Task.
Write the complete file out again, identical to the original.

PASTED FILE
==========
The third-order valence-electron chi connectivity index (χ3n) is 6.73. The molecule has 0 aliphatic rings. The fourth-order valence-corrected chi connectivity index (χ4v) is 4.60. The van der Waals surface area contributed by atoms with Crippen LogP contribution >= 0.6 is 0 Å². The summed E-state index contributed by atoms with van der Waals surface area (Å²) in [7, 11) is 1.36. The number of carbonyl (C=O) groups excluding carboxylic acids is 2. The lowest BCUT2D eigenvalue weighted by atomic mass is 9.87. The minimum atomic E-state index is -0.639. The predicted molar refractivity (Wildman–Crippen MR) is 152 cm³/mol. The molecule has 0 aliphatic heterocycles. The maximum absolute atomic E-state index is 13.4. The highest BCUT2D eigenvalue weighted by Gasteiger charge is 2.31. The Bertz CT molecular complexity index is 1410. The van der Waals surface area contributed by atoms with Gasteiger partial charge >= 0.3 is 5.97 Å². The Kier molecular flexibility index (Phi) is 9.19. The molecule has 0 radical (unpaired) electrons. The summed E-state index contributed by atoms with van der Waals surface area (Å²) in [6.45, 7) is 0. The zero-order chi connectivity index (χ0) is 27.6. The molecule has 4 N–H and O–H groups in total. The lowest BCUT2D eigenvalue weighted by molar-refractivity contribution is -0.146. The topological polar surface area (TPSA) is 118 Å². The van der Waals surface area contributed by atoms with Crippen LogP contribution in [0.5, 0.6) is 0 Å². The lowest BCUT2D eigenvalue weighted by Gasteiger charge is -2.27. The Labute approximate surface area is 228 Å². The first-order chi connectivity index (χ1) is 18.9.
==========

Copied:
The third-order valence-electron chi connectivity index (χ3n) is 6.73. The molecule has 0 aliphatic rings. The fourth-order valence-corrected chi connectivity index (χ4v) is 4.60. The van der Waals surface area contributed by atoms with Crippen LogP contribution >= 0.6 is 0 Å². The summed E-state index contributed by atoms with van der Waals surface area (Å²) in [7, 11) is 1.36. The number of carbonyl (C=O) groups excluding carboxylic acids is 2. The lowest BCUT2D eigenvalue weighted by atomic mass is 9.87. The minimum atomic E-state index is -0.639. The predicted molar refractivity (Wildman–Crippen MR) is 152 cm³/mol. The molecule has 0 aliphatic heterocycles. The maximum absolute atomic E-state index is 13.4. The highest BCUT2D eigenvalue weighted by Gasteiger charge is 2.31. The Bertz CT molecular complexity index is 1410. The van der Waals surface area contributed by atoms with Gasteiger partial charge >= 0.3 is 5.97 Å². The Kier molecular flexibility index (Phi) is 9.19. The molecule has 0 radical (unpaired) electrons. The summed E-state index contributed by atoms with van der Waals surface area (Å²) in [6.45, 7) is 0. The zero-order chi connectivity index (χ0) is 27.6. The molecule has 4 N–H and O–H groups in total. The lowest BCUT2D eigenvalue weighted by molar-refractivity contribution is -0.146. The topological polar surface area (TPSA) is 118 Å². The van der Waals surface area contributed by atoms with Crippen LogP contribution in [0.5, 0.6) is 0 Å². The lowest BCUT2D eigenvalue weighted by Gasteiger charge is -2.27. The Labute approximate surface area is 228 Å². The first-order chi connectivity index (χ1) is 18.9.